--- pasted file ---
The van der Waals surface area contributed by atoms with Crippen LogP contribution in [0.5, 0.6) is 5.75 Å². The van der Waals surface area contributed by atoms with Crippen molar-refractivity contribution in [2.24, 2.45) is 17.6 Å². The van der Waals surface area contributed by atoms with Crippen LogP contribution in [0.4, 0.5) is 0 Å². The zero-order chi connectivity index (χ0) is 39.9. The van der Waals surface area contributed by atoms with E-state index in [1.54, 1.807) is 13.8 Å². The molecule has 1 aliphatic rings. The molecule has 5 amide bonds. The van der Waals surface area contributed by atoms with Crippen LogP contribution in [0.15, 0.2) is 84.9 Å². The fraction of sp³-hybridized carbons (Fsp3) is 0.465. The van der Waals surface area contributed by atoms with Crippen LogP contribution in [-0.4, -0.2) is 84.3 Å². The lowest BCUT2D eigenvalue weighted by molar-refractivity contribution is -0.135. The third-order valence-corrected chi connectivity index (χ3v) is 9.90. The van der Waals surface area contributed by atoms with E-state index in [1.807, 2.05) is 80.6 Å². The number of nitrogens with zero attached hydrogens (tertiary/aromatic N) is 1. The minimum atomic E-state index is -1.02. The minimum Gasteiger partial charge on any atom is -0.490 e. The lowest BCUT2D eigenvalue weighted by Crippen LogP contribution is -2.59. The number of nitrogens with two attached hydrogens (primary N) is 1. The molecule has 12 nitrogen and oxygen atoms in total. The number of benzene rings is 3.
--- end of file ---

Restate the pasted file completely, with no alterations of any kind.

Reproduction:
The van der Waals surface area contributed by atoms with Crippen LogP contribution in [0.5, 0.6) is 5.75 Å². The van der Waals surface area contributed by atoms with Crippen molar-refractivity contribution in [2.24, 2.45) is 17.6 Å². The van der Waals surface area contributed by atoms with Crippen LogP contribution in [0.4, 0.5) is 0 Å². The zero-order chi connectivity index (χ0) is 39.9. The van der Waals surface area contributed by atoms with E-state index in [1.54, 1.807) is 13.8 Å². The molecule has 1 aliphatic rings. The molecule has 5 amide bonds. The van der Waals surface area contributed by atoms with Crippen LogP contribution in [0.15, 0.2) is 84.9 Å². The fraction of sp³-hybridized carbons (Fsp3) is 0.465. The van der Waals surface area contributed by atoms with Crippen LogP contribution in [-0.4, -0.2) is 84.3 Å². The lowest BCUT2D eigenvalue weighted by molar-refractivity contribution is -0.135. The third-order valence-corrected chi connectivity index (χ3v) is 9.90. The van der Waals surface area contributed by atoms with E-state index in [1.807, 2.05) is 80.6 Å². The number of nitrogens with zero attached hydrogens (tertiary/aromatic N) is 1. The minimum atomic E-state index is -1.02. The minimum Gasteiger partial charge on any atom is -0.490 e. The lowest BCUT2D eigenvalue weighted by Crippen LogP contribution is -2.59. The number of nitrogens with two attached hydrogens (primary N) is 1. The molecule has 12 nitrogen and oxygen atoms in total. The number of benzene rings is 3.